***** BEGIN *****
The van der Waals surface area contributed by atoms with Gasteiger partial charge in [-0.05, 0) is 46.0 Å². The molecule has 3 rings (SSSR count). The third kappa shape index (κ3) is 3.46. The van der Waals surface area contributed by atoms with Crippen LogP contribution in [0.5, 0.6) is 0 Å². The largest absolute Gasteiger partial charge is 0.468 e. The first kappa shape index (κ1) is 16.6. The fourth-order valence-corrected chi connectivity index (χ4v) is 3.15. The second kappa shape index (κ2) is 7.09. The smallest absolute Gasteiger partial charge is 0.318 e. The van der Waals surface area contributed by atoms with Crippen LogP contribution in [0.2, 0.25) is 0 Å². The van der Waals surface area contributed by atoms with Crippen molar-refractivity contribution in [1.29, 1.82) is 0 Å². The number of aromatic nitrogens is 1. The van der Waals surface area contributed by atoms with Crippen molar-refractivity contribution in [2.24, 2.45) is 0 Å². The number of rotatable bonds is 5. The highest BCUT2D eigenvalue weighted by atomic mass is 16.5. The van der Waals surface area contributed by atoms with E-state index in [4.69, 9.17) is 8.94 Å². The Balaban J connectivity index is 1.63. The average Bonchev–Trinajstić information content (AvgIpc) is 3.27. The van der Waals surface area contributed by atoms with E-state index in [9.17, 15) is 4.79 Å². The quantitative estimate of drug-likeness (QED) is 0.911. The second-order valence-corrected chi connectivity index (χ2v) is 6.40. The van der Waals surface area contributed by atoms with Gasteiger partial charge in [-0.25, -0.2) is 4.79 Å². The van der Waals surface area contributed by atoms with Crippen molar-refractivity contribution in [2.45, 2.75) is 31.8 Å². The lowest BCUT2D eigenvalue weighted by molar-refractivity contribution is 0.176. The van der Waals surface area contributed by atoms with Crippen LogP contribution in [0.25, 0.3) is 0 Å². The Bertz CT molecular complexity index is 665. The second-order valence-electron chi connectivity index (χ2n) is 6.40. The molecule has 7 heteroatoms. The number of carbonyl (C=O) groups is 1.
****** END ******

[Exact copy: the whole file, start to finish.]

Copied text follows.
The van der Waals surface area contributed by atoms with Gasteiger partial charge in [-0.05, 0) is 46.0 Å². The molecule has 3 rings (SSSR count). The third kappa shape index (κ3) is 3.46. The van der Waals surface area contributed by atoms with Crippen LogP contribution in [0.5, 0.6) is 0 Å². The largest absolute Gasteiger partial charge is 0.468 e. The first kappa shape index (κ1) is 16.6. The fourth-order valence-corrected chi connectivity index (χ4v) is 3.15. The second kappa shape index (κ2) is 7.09. The smallest absolute Gasteiger partial charge is 0.318 e. The van der Waals surface area contributed by atoms with Crippen LogP contribution in [0.2, 0.25) is 0 Å². The van der Waals surface area contributed by atoms with Crippen molar-refractivity contribution in [1.29, 1.82) is 0 Å². The number of aromatic nitrogens is 1. The van der Waals surface area contributed by atoms with Crippen molar-refractivity contribution in [2.24, 2.45) is 0 Å². The number of rotatable bonds is 5. The highest BCUT2D eigenvalue weighted by atomic mass is 16.5. The van der Waals surface area contributed by atoms with E-state index in [4.69, 9.17) is 8.94 Å². The Balaban J connectivity index is 1.63. The average Bonchev–Trinajstić information content (AvgIpc) is 3.27. The van der Waals surface area contributed by atoms with E-state index in [9.17, 15) is 4.79 Å². The quantitative estimate of drug-likeness (QED) is 0.911. The second-order valence-corrected chi connectivity index (χ2v) is 6.40. The van der Waals surface area contributed by atoms with Gasteiger partial charge in [-0.25, -0.2) is 4.79 Å². The van der Waals surface area contributed by atoms with Crippen molar-refractivity contribution in [2.45, 2.75) is 31.8 Å². The lowest BCUT2D eigenvalue weighted by molar-refractivity contribution is 0.176. The van der Waals surface area contributed by atoms with Crippen LogP contribution in [0.25, 0.3) is 0 Å². The Bertz CT molecular complexity index is 665. The second-order valence-electron chi connectivity index (χ2n) is 6.40. The molecule has 7 heteroatoms. The number of carbonyl (C=O) groups is 1.